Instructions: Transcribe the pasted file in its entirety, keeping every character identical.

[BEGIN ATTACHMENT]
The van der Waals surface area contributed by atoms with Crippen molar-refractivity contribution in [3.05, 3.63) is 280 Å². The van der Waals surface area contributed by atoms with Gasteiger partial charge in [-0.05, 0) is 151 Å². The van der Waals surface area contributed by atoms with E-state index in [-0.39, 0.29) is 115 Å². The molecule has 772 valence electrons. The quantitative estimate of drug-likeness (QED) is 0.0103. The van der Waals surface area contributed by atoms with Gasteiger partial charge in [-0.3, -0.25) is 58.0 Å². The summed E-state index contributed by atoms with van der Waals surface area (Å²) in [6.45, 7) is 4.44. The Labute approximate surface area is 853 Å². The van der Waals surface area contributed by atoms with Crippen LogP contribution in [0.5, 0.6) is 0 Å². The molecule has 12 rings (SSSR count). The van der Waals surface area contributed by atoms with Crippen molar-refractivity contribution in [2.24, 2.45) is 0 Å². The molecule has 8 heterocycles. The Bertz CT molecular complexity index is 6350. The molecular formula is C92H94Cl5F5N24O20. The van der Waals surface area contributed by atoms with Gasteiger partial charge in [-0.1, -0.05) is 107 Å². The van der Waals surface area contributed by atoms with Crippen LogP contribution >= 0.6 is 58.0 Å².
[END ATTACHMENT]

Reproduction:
The van der Waals surface area contributed by atoms with Crippen molar-refractivity contribution in [3.05, 3.63) is 280 Å². The van der Waals surface area contributed by atoms with Gasteiger partial charge in [-0.05, 0) is 151 Å². The van der Waals surface area contributed by atoms with E-state index in [-0.39, 0.29) is 115 Å². The molecule has 772 valence electrons. The quantitative estimate of drug-likeness (QED) is 0.0103. The van der Waals surface area contributed by atoms with Gasteiger partial charge in [-0.3, -0.25) is 58.0 Å². The summed E-state index contributed by atoms with van der Waals surface area (Å²) in [6.45, 7) is 4.44. The Labute approximate surface area is 853 Å². The van der Waals surface area contributed by atoms with Crippen LogP contribution in [0.5, 0.6) is 0 Å². The molecule has 12 rings (SSSR count). The van der Waals surface area contributed by atoms with Crippen molar-refractivity contribution in [2.24, 2.45) is 0 Å². The molecule has 8 heterocycles. The Bertz CT molecular complexity index is 6350. The molecular formula is C92H94Cl5F5N24O20. The van der Waals surface area contributed by atoms with Gasteiger partial charge in [-0.1, -0.05) is 107 Å². The van der Waals surface area contributed by atoms with Crippen LogP contribution >= 0.6 is 58.0 Å².